I was in LA last week visiting my dad, and, to give myself a way to get around, I shipped my ole Quickbeam down there to live in his garage. I'm now the proud owner of the Roaduno sample bike so it didn't seem like too great a loss to send the QB down there, and I figured it would be a good bike to have in a flatter area than San Francisco. I didn't anticipate that my inaugural LA ride would be on the road above: Mt. Wilson Toll Road in the San Gabriel Mountain range.
I was sitting at a coffee shop near my dad's house and put "trailhead" into Google Maps on my phone, and it led me straight to it. It's a beautiful road, but way steeper than what I expected to ride in LA. My low gear of 32/19 was barely enough to let me ride up, but I was standing, grunting, and the rear wheel would spin out unless I weighted it perfectly. Right after I took the picture above, I decided to take some singletrack down instead of pressing on, which turned out to be just as challenging, but more in a fall-off-a-cliff kinda way than a muscle cramp way.
That rut was hard to navigate.You can't tell from the photo, but it's a sheer drop if you overshoot the switchback. I walked around this one and a couple of the other ones that followed. I think I maybe, *possibly* could have ridden most of them, but I was on unfamiliar turf on a gigantic 68cm skinny-ish tire bike, and I don't regret walking.
Once I finally made it down, I bumped around in a dried-out river bed that would occasionally seem like a viable trail and then devolve into rock gardens and dead ends. Eventually I popped out close to where I started the climb and went back to the coffee shop for another cup. Pretty good for an impromptu ride, I think, but next time I'll try to figure out a more cohesive and rideable route.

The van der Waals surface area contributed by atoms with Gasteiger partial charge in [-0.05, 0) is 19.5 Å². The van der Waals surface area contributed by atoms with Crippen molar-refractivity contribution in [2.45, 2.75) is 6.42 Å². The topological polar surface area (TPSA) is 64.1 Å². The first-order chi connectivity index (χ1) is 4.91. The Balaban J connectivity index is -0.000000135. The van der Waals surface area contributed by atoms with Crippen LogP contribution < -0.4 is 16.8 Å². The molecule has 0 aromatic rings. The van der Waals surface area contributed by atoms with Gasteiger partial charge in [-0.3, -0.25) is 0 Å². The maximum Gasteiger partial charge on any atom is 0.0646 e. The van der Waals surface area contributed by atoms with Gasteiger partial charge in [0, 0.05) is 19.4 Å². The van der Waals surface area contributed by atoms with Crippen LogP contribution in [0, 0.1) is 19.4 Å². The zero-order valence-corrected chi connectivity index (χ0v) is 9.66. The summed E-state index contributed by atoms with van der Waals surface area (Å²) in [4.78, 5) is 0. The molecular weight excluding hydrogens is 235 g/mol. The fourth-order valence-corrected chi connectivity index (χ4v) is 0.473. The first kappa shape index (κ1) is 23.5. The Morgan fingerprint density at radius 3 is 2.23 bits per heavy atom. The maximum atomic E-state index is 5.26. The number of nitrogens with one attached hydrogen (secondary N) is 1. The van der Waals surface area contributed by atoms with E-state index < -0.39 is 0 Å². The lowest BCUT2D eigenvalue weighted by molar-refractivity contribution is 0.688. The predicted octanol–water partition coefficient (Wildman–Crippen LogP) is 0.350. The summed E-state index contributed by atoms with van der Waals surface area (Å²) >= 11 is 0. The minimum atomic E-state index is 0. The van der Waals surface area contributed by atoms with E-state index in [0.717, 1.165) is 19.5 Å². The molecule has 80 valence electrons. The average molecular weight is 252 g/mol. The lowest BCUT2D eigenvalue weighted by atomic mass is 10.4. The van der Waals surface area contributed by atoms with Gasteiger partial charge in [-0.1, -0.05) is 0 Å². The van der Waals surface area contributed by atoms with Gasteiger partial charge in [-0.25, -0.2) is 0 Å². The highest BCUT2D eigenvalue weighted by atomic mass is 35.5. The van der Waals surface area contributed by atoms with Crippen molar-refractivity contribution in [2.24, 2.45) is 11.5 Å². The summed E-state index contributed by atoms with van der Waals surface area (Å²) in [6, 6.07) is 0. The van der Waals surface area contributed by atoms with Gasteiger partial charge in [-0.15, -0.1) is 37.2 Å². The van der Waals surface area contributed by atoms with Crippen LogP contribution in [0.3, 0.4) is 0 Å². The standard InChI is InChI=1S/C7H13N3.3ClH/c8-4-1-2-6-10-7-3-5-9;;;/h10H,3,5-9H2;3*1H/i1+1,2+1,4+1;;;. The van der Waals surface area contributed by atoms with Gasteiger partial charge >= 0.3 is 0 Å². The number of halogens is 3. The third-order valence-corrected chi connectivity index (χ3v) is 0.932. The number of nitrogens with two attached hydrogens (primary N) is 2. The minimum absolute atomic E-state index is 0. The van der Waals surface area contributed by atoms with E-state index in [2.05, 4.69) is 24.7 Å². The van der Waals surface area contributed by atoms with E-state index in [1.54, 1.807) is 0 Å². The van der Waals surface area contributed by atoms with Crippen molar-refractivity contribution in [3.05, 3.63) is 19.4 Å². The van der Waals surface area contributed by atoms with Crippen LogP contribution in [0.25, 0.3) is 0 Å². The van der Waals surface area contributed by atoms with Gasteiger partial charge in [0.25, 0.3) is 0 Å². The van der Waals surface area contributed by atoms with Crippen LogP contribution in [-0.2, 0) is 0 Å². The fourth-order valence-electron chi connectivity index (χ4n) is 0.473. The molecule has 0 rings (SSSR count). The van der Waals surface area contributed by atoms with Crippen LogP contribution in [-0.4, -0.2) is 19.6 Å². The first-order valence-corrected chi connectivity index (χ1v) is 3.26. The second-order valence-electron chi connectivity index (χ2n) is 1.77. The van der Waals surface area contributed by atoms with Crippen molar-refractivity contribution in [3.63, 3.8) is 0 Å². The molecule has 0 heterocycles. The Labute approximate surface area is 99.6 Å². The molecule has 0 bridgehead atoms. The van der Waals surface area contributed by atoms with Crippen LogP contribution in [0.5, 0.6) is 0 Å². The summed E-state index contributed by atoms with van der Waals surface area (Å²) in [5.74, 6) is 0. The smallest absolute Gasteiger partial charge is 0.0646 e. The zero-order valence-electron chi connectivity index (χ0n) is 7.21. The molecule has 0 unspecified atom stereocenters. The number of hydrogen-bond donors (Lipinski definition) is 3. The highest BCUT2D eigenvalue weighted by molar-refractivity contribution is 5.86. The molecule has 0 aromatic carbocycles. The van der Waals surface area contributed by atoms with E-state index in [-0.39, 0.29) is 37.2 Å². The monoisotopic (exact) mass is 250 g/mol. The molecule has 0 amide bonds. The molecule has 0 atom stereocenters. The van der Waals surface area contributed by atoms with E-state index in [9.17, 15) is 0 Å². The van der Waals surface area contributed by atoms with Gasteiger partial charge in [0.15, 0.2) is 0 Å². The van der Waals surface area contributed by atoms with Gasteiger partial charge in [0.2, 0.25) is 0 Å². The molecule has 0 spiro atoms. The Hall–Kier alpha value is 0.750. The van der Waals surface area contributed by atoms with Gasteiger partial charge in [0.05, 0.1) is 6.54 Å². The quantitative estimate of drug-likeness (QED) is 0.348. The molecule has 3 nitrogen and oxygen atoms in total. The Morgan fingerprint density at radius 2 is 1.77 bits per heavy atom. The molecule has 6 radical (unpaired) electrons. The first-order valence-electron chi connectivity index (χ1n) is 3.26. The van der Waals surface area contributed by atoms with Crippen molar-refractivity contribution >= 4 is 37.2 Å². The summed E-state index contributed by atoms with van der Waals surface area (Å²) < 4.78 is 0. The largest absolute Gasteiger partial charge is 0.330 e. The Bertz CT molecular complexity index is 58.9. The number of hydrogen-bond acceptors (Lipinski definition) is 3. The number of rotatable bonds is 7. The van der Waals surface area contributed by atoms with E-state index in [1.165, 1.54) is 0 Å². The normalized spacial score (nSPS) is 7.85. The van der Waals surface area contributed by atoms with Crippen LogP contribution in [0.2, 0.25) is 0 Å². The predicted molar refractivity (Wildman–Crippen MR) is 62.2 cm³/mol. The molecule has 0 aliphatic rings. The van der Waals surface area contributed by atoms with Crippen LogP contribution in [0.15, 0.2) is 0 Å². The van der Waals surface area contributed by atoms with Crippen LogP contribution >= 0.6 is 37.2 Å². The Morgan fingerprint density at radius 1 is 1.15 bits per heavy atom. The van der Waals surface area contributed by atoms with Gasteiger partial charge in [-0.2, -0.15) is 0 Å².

I didn't expect to find LA so visually appealing either. I mean, look at this:
I expected my LA riding to be on 6 lane streets filled with strip malls and speeding drivers, and even though some of it was that, I still really enjoyed riding down there, way more than I thought I would.
I did a little alley riding to extend my time out of the house. I had my family-to-riding time ratio dialed; I'd stay out long enough that we wouldn't run out of things to talk about when I got back, but not so long that it seemed like I was shirking family time.
The sunlight in LA looks different than in San Francisco; I don't know if it's the pollution, or the desert landscape or some combination of the two, but everything has a friendly, warm look to it when the sun starts to set.
The other thing I found was that basically all the LA drivers take the same big streets when they're not on the freeways, so whenever I found myself somewhere dicey with traffic, I could go a block or two over and it would be almost totally quiet. I think that's probably a function of the distances people are driving. If you have to get from Venice to Koreatown, you're either taking the 10 freeway, or Venice blvd. Nobody would drive the whole way residentially; that would be unhinged.
San Francisco has less major traffic arteries, and is obviously way smaller, so all the streets feel more equally traffic-d. In LA you can more often take your pick between fast, busy freeway streets, like Eagle Rock Blvd, which I spent some time on, or basically empty residential roads that may add a couple turns, stop signs, and minutes to your ride. An easy choice, especially when you're not on a timeline to be anywhere.